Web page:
The following is an interview conducted via email with Bruce Arrigo, one of the presenters at the Symposium, Digital People: Technology, Identity and Social Change, being held this coming Wednesday March 28.
What got you interested in the issues of technology, identity, and social change, the themes of the symposium at which you will be presenting?
Bruce Arrigo: My interest in technology, identity, and social change is sourced in the way in which we now "depend" on technology to express ourselves, to relate to others, and to make sense of the world in which we live. This dependence increasingly functions as a substitute for more direct, intimate, and real face-to-face relating. So, the medium of technology certainly seems to be changing the way we see ourselves and interact with others. Of course, this change may very well be a way of expressing human adaptation.
What are your thoughts on the theme of technology having the potential for interdisciplinary collaboration in an academic setting as well as for collaboration between the academy and the public at large?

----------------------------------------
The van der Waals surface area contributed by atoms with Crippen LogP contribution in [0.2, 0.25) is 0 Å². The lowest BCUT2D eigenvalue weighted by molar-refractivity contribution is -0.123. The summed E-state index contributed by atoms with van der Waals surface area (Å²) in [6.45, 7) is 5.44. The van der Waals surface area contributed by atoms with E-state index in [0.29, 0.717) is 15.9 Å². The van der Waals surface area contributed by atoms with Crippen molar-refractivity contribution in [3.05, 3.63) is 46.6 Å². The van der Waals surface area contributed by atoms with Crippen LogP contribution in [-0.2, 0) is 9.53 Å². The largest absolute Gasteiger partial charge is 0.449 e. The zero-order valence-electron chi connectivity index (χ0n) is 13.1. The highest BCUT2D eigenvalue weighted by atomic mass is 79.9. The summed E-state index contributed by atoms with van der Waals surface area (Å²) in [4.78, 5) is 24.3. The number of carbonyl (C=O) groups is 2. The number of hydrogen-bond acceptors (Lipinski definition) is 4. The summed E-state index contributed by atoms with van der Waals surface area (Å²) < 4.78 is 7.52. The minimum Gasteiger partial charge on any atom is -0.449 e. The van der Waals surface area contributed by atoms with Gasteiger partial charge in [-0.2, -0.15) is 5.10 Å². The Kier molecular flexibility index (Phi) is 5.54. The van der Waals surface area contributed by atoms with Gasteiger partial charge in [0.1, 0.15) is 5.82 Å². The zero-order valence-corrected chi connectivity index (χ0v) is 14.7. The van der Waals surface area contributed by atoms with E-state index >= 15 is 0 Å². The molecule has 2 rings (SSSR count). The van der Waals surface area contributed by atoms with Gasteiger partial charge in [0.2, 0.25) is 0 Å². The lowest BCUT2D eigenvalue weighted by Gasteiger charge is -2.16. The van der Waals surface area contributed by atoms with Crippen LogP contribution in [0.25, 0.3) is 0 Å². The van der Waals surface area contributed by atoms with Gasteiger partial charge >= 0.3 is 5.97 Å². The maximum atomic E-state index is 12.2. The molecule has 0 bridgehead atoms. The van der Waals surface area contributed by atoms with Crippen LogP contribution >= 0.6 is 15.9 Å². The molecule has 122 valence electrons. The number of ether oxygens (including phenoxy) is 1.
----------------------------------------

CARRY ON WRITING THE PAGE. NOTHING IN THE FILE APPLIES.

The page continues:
What are your biggest fears about the technological future?
Bruce Arrigo: Over time, excessive reliance on digital technology might mean that we will no longer know how to relate directly and authentically to each other. In fact, it might signify that we simply will no longer care about such "intimate" human relating. If we lack the ability to effectively relate in face-to-face encounters or situations but can do so through digital technology, does this mean that we are adaptively evolving or are we loosing something quite special about our fundamental identities? In other words, are we really changing/evolving for the better?
What are your greatest hopes for the technological future?
Bruce Arrigo: Digital technology may make it possible for everyone to have immediate free access to information in which censorship was eliminated. Depending on the quality of this information, digital technology may help to education and inform everyone in the world. This would be knowledge without borders.
Is technology, broadly speaking, something that humans can control?
Bruce Arrigo: Technology is a tool; humans can control how they incorporate this tool into their lives. In the Heideggarian sense, tools are "ready-to-hand." Thus, each person's ready-to-handedness will vary according to their intention and context. The question, then, is whether this control, this ready-to-handedness, will advance collective or "social" good. Thus far, the evidence is mixed on this.